EE 306 – Term 212

Course Design Project

(Due April 20, 2022 at 3:00PM)

Part I: Axial Fan Design

An axial flow fan is required to be installed for a large cooling tower. The fan needs to

deliver actual flow of 1.1 million cubic feet per minute (CFM) at actual static pressure of

0.477 +(0.your two-digit serial no., e.g., 0.01, 0.05, 0.12, 0.20, …etc) inch-H2O. To enhance

the operation of the fan, a velocity recovery (VR) stack is added.

You are required to design the fan and its driver (DC shunt motor) at the required operating


Your design of the fan must consider the following:

 Temperature is set at 95o F

 Outlet-air temperature at sea level

 Total fan efficiency is in the range of 70%–85%

 Select the fan diameter based on your section number as follows:

Your Section Number Fan Diameter

3 20

6 22

7 24

8 26

9 28

10 30

 The VR stack will reduce the power of the fan so that the fan rated power equals to

the Air Horse-Power (AHP).

 The maximum feet per minute (FPM) is 18,000

 The fan is coupled with the motor via a gearbox with a ratio 1 to 4. Losses due to

gearbox could be neglected.

Your design for the fan should include the following calculations:

1. Velocity and total pressure

2. Selection of the diameter and number of blades for the fan

3. Air Horsepower (AHP) of the fan

4. Brake Horsepower (BHP) of the fan

5. Required pitch angle

Refer to the below document for guideline about axial fan design:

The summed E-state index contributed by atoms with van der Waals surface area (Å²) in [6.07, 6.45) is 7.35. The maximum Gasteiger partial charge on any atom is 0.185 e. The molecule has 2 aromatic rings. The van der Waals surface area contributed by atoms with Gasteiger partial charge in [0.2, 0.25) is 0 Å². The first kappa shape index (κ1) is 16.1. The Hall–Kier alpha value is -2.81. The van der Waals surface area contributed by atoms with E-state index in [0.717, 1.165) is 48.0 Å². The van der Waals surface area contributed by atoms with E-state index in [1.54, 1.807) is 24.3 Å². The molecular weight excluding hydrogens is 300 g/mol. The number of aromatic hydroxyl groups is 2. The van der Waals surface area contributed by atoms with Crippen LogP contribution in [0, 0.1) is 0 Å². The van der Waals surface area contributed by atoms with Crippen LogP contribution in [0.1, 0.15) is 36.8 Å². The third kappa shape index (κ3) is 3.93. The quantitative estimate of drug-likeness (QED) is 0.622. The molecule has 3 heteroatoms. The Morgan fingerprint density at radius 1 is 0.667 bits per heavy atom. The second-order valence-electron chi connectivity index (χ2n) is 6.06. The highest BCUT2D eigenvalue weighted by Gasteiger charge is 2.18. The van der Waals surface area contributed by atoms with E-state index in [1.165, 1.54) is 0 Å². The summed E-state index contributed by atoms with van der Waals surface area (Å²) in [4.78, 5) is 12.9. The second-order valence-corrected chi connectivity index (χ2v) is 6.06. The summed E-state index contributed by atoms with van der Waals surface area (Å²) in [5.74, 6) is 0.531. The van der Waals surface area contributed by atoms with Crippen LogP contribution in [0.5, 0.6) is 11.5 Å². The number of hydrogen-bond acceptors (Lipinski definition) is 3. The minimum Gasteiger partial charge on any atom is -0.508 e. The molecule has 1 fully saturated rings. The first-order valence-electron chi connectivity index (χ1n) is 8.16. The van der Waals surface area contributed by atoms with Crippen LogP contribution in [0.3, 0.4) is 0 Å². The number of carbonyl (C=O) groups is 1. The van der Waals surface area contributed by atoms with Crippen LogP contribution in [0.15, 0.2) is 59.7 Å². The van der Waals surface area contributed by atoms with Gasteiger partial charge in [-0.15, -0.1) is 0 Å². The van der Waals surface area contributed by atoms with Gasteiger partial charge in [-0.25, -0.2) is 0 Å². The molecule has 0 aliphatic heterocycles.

Part II: DC Motor Design

Your design of the DC motor must consider the following:

 The efficiency of the motor must be between 85% to 90%.

 The brush losses in the machine is neglected

 The no load power should not exceed 7.5% of the output power.

 Speed regulation should not exceed 10%.

 The motor rated speed is available between 700 and 900 rpm.

 The supply voltage is 250V.

 The magnetization curve is linear and given as ϕ (Wb) =0.025If .

 The flux per pole should not exceed 25 mWb.

 The number of poles is up to 8 poles.

 The armature resistance is between (0.05 to 0.15) Ω.

Your design for the DC MOTOR should include the following calculations:

1. Output power, input power, copper losses, and rotational losses

2. Field current and field resistance

3. Armature current and motor input current

4. The machine constant Ka

5. Motor speed at no load and full load, and speed regulation

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